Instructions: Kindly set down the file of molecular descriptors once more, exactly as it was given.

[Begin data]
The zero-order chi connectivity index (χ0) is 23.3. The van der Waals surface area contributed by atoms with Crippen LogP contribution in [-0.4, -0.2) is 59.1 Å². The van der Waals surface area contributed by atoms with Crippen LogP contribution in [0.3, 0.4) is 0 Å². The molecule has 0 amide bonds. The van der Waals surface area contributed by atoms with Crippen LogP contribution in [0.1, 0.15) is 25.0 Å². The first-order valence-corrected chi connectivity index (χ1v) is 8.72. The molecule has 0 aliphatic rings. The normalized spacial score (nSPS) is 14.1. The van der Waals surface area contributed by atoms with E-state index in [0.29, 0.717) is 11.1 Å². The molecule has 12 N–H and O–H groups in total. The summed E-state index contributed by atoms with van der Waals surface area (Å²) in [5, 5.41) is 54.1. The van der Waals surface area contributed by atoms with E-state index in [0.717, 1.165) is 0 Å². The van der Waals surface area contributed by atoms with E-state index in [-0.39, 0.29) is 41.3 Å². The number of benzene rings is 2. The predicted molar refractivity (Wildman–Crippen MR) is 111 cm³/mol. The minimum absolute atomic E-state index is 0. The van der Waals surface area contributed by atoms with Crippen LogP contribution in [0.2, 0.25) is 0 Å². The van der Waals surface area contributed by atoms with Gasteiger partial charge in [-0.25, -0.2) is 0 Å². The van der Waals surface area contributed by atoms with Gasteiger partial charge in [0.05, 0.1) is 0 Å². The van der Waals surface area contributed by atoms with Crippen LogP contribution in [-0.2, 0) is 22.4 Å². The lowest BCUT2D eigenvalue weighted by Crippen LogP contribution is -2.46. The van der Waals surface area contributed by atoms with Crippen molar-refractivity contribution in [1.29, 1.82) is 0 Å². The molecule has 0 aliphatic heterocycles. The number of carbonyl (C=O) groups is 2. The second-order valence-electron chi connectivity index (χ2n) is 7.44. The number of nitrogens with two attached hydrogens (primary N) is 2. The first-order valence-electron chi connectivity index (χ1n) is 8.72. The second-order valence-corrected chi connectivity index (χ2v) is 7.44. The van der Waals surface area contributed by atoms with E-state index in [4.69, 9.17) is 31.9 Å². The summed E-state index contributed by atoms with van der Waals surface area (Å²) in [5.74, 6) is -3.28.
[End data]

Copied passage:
The zero-order chi connectivity index (χ0) is 23.3. The van der Waals surface area contributed by atoms with Crippen LogP contribution in [-0.4, -0.2) is 59.1 Å². The van der Waals surface area contributed by atoms with Crippen LogP contribution in [0.3, 0.4) is 0 Å². The molecule has 0 amide bonds. The van der Waals surface area contributed by atoms with Crippen LogP contribution in [0.1, 0.15) is 25.0 Å². The first-order valence-corrected chi connectivity index (χ1v) is 8.72. The molecule has 0 aliphatic rings. The normalized spacial score (nSPS) is 14.1. The van der Waals surface area contributed by atoms with E-state index in [0.29, 0.717) is 11.1 Å². The molecule has 12 N–H and O–H groups in total. The summed E-state index contributed by atoms with van der Waals surface area (Å²) in [5, 5.41) is 54.1. The van der Waals surface area contributed by atoms with E-state index in [0.717, 1.165) is 0 Å². The van der Waals surface area contributed by atoms with E-state index in [-0.39, 0.29) is 41.3 Å². The number of benzene rings is 2. The predicted molar refractivity (Wildman–Crippen MR) is 111 cm³/mol. The minimum absolute atomic E-state index is 0. The van der Waals surface area contributed by atoms with Crippen LogP contribution in [0.2, 0.25) is 0 Å². The van der Waals surface area contributed by atoms with Gasteiger partial charge in [-0.25, -0.2) is 0 Å². The van der Waals surface area contributed by atoms with Gasteiger partial charge in [0.05, 0.1) is 0 Å². The van der Waals surface area contributed by atoms with Crippen LogP contribution in [-0.2, 0) is 22.4 Å². The lowest BCUT2D eigenvalue weighted by Crippen LogP contribution is -2.46. The van der Waals surface area contributed by atoms with Crippen molar-refractivity contribution in [1.29, 1.82) is 0 Å². The molecule has 0 aliphatic heterocycles. The number of carbonyl (C=O) groups is 2. The second-order valence-electron chi connectivity index (χ2n) is 7.44. The number of nitrogens with two attached hydrogens (primary N) is 2. The first-order valence-electron chi connectivity index (χ1n) is 8.72. The second-order valence-corrected chi connectivity index (χ2v) is 7.44. The van der Waals surface area contributed by atoms with E-state index in [4.69, 9.17) is 31.9 Å². The summed E-state index contributed by atoms with van der Waals surface area (Å²) in [5.74, 6) is -3.28.